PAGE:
Unfortunately for mankind, you will not find a detailed prescription for how best to organize a national government or a country’s economy in the Good Book. It’s not in there. I’ve looked. If you’re looking for specifics on what the United States’ tariff policy toward Finland ought to be, you’re plum out of luck.
If you want canonical guidance as to the precise degree of control the filibuster should have over legislative proceedings in the U.S. Senate, you’re barking up the wrong tree. Now of course there are many things that the Bible is clear about. In fact, that is largely the point of this series of essays I began a couple of months ago.
Let’s be clear about what the Bible is clear about, and from there we can begin to prayerfully consider a Christian’s place in their nation’s cultural, political, and economic dealings. For example, if mankind is required to have both dominion and stewardship over the earth, then radical environmentalism is out of the question for the Bible-believing citizen. If we were “made to work” by a working God, then for able-bodied people to live off the forcibly re-distributed fruits of others’ labor is a sinful (however well-intentioned) disruption in His divine order.
But aren’t there still so many other specific issues and moral quandaries which we face today that deal with the law and with politics and with our economy that directly impact the lives of hundreds of millions of people? How are we to navigate the murky waters of trying to find work, food, shelter, and education for millions here in the United States, let alone billions of human beings world-wide?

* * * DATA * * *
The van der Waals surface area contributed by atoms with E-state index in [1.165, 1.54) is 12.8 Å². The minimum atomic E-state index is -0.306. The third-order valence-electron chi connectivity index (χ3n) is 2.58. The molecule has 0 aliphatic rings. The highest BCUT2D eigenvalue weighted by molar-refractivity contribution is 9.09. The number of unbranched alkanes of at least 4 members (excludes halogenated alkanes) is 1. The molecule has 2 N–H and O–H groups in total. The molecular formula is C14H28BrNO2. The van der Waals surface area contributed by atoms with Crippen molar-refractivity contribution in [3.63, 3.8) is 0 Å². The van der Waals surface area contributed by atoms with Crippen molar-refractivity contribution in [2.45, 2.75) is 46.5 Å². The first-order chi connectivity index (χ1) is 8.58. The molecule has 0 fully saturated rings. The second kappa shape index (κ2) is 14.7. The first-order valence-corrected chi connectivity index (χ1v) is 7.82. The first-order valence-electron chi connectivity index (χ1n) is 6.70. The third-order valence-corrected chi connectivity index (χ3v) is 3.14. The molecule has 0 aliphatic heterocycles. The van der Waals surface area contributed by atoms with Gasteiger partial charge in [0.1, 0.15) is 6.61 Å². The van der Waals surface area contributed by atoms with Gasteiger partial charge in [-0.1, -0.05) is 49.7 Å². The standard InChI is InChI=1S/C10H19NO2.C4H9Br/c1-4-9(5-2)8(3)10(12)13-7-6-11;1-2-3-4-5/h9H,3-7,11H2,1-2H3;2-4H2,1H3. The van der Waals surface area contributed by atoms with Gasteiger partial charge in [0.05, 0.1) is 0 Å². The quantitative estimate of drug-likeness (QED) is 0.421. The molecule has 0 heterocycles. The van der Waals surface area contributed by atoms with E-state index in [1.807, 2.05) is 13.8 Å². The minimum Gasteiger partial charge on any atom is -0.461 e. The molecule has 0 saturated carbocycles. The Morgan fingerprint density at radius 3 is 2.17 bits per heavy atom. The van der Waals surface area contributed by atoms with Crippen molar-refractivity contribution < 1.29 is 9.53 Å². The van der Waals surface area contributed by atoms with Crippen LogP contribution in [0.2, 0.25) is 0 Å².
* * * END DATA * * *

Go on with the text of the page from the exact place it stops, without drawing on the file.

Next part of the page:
My humble suggestion: Let’s continue to piece together what we do know from Scripture before we allow our emotional responses to dictate what policies and practices we will adopt as individuals, families, and as a nation. The story of the Tower of Babel in Genesis 11is a very important piece of that “What does God have to say about politics/economics?” puzzle that Christians have wrestled with for thousands of years. I’m going to quickly take a look at the parts of this section before briefly analyzing it as a whole. Verses 1 and 2:
1Now the whole earth had one language and the same words. 2And as people migrated from the east, they found a plain in the land of Shinar and settled there.
Up till this point in human history (pre-Flood), God had been explicitly clear that humans were supposed to “fill the earth and subdue it.” His plan was for mankind to use and utilize all of creation for their benefit and His glory. They were to depend on Him and follow His lead. But as soon as sin entered the world, so did death, worry, and anxiety over life’s many trials and tribulations. Human beings naturally feel a sense of comfort and security when we’re in a group, and that isn’t a bad thing. Our Lord himself taught that where two or more Believers are gathered in His name, there He is also. However, there is a flip-side to that coin. When fallen people get together, there rampant and amplified sin can be found as well. The very fact that the people talked about in Verses 1 and 2 traveled from other places to congregate in one central location was a sinful act. Things immediately went from “bad idea” to “blasphemous mistake.”
3And they said to one another, “Come, let us make bricks, and burn them thoroughly.” And they had brick for stone, and bitumen for mortar. 4Then they said, “Come, let us build ourselves a city and a tower with its top in the heavens, and let us make a name for ourselves, lest we be dispersed over the face of the whole earth.”